The method I am using is to make a simple stemming index of the names, with the birth/death dates as extra fields. This I have done in Solr (experimenting with different stemming methods) but come to an odd conclusion that a default english stemming provides suitable groupings. I found this was backed up somewhat by this comparison of string metrics [PDF]. It suggests that a simple index combined with a metric called ‘Jaro’ works well for names.

So, in this case, I generate the matching by running the names through an index of all the names and using the most relevant search results as the base for the pairs of names to be matched. The pairs are combined into a set, ordered alphabetically – only the pairing is necessary, not the ordering of the pair. This is so that we don’t end up matching the same names twice.


This is the most awkward step – it is hard to generate a ‘golden set’ of data by which you can rate the comparison without using other data sources. However, the matching algorithm I am using is the Jaro comparison to get a figure indicating the similarity of the names. As the BL data is quite a good set of data (in that it is human-entered and care has been taken over the entry), this type of comparison is quite good – the difference between a positive and a negative match is quite high. Care must be taken to avoid missing false positives from omitted or included initials, middle names, proper forms and so on.

The additional data is quite dependant on the match between the names. If the names match perfectly, but the birth dates are very different (different in value and distant in edit distance), then this is likely to be a different author. If the names match somewhat, but the dates match perfectly, then this is a possible match. If the dates match perfectly, but the name doesn’t at all (unlikely due to the above filtering step) then this is not a match.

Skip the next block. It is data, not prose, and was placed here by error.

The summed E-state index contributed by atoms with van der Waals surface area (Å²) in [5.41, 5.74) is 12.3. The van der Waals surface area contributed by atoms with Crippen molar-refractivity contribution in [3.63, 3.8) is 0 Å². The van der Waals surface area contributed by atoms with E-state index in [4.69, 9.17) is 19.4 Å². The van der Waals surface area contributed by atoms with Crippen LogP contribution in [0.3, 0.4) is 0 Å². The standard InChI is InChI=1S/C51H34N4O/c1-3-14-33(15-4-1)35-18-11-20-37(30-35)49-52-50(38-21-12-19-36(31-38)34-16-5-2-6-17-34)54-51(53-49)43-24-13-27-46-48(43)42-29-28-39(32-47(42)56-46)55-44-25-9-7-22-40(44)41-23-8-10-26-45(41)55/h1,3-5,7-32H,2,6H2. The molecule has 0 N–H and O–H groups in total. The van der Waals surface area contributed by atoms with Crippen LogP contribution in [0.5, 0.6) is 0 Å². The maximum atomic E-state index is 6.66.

This step I have not made my mind up about as the binding step is a compromise between recording. Bundling together all the names for a given author in a single bundle if they are below the threshold for a positive match, you get a bundle that requires fewer triples to describe it. However, you really should have a bundle for each pairing, but this dramatically increases the number of triples required to express it. Either way, the method for querying the resultant data is the same. For example:

A set of bundles ‘encapsulates’ A, B, C, D, E, F, G – so, given B, you can find the others by a quick, if inelegant, SPARQL query:

SELECT ?sameas
  ?bundle bundle:encapsulates  .
  ?bundle bundle:encapsulates ?sameas .

Whether this data should be collapsed into a closure of some sort is up to the administrator – how much must you trust this match before you can use owl:sameAs and incorporate it into a congruent closure? I’m not sure the methods outlined above can give you a strong enough guarantee to do so at this point.